Friday, February 03, 2023

After Operational Failures, Navy Splurges on Luxury Bidet

While Congress recently reviewed the U.S. Navy for operational failures, calling into question its performance, the Navy has attracted additional scrutiny for its purchase of a luxury bidet.

A requisition request obtained by The Washington Examiner shows that the Navy purchased a bidet for $553 from BioBidet in December 2021.

The remote-control operated bidet has a deodorizer, proximity sensor, heated seat, warm air dryer, massage, and oscillating spray options, according to a description of the item on the requisition request.

“Pamper yourself with a gentle, warm aerated stream,” a description of a BioBidet toilet seat states. “A convenient remote control allows you to personalize several functions including water temperature, pressure, and even offers a gentle cycling massage feature. Follow cleansing with a touch of a button for an adjustable warm air-dry while enjoying the comfort of a gently heated seat.”

Navy officials bought the luxury warm water sprayer for use on the USNS Yuma, in service since 2017. The ship is in a class called Expeditionary Fast Transport, which has a crew of 26 civilian mariners, “with airline-style seating for more than 312 embarked forces and fixed berthing for an additional 104.”

The purchase comes as a recent Congress-directed report followed “a series of high-profile and damaging operational failures in the Navy’s Surface Warfare community.”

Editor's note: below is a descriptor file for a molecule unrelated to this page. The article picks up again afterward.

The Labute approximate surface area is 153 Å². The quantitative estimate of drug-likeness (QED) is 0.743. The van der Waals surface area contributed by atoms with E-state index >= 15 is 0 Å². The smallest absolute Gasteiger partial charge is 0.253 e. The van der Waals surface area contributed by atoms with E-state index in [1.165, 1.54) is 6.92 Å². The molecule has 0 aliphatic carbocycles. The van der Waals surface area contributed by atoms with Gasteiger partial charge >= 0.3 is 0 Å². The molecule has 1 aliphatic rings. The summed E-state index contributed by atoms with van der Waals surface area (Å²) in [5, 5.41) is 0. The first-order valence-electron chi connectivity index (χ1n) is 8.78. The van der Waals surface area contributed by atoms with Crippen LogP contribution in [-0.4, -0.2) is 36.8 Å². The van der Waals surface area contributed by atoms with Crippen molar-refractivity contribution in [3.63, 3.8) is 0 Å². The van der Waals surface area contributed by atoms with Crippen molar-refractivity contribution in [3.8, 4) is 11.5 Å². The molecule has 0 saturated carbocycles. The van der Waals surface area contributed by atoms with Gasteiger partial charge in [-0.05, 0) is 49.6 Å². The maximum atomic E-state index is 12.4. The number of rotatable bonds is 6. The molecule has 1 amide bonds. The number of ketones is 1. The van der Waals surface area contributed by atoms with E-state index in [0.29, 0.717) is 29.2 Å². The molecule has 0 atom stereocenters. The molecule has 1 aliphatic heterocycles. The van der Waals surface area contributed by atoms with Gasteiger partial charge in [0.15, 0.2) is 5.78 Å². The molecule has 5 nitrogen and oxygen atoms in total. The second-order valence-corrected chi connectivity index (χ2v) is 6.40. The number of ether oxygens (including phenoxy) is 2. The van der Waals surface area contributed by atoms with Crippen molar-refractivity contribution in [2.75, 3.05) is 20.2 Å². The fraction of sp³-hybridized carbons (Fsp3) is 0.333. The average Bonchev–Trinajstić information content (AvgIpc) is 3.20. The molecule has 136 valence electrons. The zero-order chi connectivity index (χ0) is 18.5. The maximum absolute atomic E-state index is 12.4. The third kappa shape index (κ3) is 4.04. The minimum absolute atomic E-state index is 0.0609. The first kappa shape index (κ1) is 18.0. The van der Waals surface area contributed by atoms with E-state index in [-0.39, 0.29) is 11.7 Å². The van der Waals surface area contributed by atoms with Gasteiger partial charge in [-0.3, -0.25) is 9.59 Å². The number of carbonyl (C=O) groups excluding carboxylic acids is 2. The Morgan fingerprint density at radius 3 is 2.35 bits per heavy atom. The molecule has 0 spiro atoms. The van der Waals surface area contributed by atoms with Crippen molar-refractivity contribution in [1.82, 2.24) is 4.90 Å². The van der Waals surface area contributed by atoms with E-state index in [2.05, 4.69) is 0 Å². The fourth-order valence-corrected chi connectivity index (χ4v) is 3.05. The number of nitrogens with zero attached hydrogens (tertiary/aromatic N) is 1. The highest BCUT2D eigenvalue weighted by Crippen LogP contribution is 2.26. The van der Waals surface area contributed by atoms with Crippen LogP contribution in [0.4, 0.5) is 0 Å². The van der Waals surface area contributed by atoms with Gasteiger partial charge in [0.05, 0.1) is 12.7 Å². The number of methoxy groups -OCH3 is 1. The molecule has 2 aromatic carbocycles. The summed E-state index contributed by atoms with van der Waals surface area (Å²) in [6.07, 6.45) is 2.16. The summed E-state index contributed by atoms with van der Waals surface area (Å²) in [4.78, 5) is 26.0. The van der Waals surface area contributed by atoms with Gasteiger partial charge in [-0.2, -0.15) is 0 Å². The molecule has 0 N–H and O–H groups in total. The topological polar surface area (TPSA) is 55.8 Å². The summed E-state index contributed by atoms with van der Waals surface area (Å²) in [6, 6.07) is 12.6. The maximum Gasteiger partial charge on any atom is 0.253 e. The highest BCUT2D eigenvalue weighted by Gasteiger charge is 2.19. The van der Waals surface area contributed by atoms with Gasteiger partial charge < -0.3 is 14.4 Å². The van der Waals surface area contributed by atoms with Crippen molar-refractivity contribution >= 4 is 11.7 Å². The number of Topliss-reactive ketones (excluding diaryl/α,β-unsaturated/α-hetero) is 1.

The Navy incidents that kicked off the review are “a catastrophic fire on the USS Bonhomme Richard pier-side in San Diego, the collision of the USS McCain in the South China Sea, the collision of the USS Fitzgerald off the coast of Japan and the surrender of two small U.S. Navy craft to the Iranian Revolutionary Guard Corps Navy in the Arabian Gulf,” the report said.

“Perhaps the most concerning comment and consistent observation amongst interviewees was that the service does not promote or advance surface ship warfighting in a meaningful way,” the report said. “Finding and sinking enemy fleets should be the principal purpose of a Navy.”

It continued, “But many sailors found their leadership distracted, captive to bureaucratic excess, and rewarded for the successful execution of administrative functions rather than their skills as a warfighter.”

It recommended that the Navy “prioritize warfighting,” “get politics and media out of the wardroom,” and “eliminate distractions” among other things.

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This article was originally published by RealClearPolicy and made available via RealClearWire.